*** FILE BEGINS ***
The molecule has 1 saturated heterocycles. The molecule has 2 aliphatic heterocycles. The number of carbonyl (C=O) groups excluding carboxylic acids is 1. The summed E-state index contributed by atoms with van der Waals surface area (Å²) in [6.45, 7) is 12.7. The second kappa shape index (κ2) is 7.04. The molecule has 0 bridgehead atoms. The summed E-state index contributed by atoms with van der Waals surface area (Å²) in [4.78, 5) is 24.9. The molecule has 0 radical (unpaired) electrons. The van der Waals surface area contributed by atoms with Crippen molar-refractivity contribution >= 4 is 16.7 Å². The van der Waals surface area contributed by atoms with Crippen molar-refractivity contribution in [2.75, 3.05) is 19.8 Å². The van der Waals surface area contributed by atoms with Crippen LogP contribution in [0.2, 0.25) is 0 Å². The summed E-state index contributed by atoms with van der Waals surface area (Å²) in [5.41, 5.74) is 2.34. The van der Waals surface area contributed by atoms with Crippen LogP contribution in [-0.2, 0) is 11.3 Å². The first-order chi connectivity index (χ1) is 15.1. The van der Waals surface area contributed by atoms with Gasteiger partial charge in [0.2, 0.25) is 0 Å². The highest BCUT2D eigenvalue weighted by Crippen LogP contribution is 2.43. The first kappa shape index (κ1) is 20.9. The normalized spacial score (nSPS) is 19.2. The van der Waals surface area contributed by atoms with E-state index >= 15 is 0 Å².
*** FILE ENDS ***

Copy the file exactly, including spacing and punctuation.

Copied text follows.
The molecule has 1 saturated heterocycles. The molecule has 2 aliphatic heterocycles. The number of carbonyl (C=O) groups excluding carboxylic acids is 1. The summed E-state index contributed by atoms with van der Waals surface area (Å²) in [6.45, 7) is 12.7. The second kappa shape index (κ2) is 7.04. The molecule has 0 bridgehead atoms. The summed E-state index contributed by atoms with van der Waals surface area (Å²) in [4.78, 5) is 24.9. The molecule has 0 radical (unpaired) electrons. The van der Waals surface area contributed by atoms with Crippen molar-refractivity contribution >= 4 is 16.7 Å². The van der Waals surface area contributed by atoms with Crippen molar-refractivity contribution in [2.75, 3.05) is 19.8 Å². The van der Waals surface area contributed by atoms with Crippen LogP contribution in [0.2, 0.25) is 0 Å². The summed E-state index contributed by atoms with van der Waals surface area (Å²) in [5.41, 5.74) is 2.34. The van der Waals surface area contributed by atoms with Crippen LogP contribution in [-0.2, 0) is 11.3 Å². The first-order chi connectivity index (χ1) is 15.1. The van der Waals surface area contributed by atoms with Gasteiger partial charge in [0.2, 0.25) is 0 Å². The highest BCUT2D eigenvalue weighted by Crippen LogP contribution is 2.43. The first kappa shape index (κ1) is 20.9. The normalized spacial score (nSPS) is 19.2. The van der Waals surface area contributed by atoms with E-state index >= 15 is 0 Å².